Wednesday, July 20, 2005
Director's Prize Awarded to Physical Oceanography Graduate Student
Scripps Institution of Oceanography / University of California, San DiegoBenjamin Hodges, a graduate student at Scripps Institution of Oceanography at the University of California, San Diego, has been selected as the winner of the 2005 Edward A. Frieman Prize, an annual recognition of excellence in graduate student research. The award ceremony will be held on Friday, July 22, at 3 p.m. at the Scripps Library.
The 10th recipient of the Frieman Prize, Hodges is being honored for his research paper, "Simple models of steady deep maxima in chlorophyll and biomass," which was published in the August 2004 issue of Deep Sea Research Part I. It was coauthored by Hodges' advisor, Scripps professor of oceanography Daniel Rudnick.
The Frieman Prize was established in 1996 to celebrate the 70th birthday of Scripps Institution's eighth director, Edward A. Frieman, who led Scripps from 1986 to 1996. The prize is awarded annually to a Scripps graduate student who has published an outstanding research paper in the past 12 months, as evaluated by a Scripps faculty committee.
Rudnick said that the research paper focused on the biological and physical dynamics governing the location and strength of deep chlorophyll.
"This paper is an excellent example of interdisciplinary research," he said. "Ben has taken the point of view of a physicist in creating models, with an emphasis towards simplicity, and applied them to an admittedly complicated ecological problem. Recognizing this paper with the Frieman Prize signals an appreciation for the interdisciplinary research that is a major part of Scripps Institution's future."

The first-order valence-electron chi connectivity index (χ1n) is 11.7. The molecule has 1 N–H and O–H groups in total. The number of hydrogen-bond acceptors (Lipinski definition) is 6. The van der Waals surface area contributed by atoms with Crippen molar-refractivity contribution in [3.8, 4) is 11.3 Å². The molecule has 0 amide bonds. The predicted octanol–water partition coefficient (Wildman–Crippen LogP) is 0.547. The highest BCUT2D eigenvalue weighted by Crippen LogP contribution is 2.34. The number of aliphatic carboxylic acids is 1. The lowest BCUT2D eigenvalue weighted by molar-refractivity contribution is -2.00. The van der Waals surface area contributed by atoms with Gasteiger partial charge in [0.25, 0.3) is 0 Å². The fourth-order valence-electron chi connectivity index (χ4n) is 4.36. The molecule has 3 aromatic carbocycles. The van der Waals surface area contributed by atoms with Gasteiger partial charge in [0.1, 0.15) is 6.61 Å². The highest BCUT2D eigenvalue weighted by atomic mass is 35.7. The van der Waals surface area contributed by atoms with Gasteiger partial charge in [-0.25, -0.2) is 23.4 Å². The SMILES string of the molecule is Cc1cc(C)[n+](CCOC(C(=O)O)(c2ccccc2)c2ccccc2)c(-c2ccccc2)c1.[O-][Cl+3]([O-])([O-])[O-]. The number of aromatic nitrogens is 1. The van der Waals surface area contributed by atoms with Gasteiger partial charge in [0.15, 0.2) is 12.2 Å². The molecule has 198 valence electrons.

Hodges, who is completing his fifth year of graduate studies at Scripps, received his bachelor's degree in physics from the University of California, Berkeley.
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Scripps Institution of Oceanography, at University of California, San Diego, is one of the oldest, largest and most important centers for global science research and education in the world. The National Research Council has ranked Scripps first in faculty quality among oceanography programs nationwide Now in its second century of discovery, the scientific scope of the institution has grown to include biological, physical, chemical, geological, geophysical and atmospheric studies of the earth as a system. Hundreds of research programs covering a wide range of scientific areas are under way today in 65 countries. The institution has a staff of about 1,300, and annual expenditures of approximately $155 million from federal, state and private sources. Scripps operates one of the largest U.S. academic fleets with four oceanographic research ships and one research platform for worldwide exploration.
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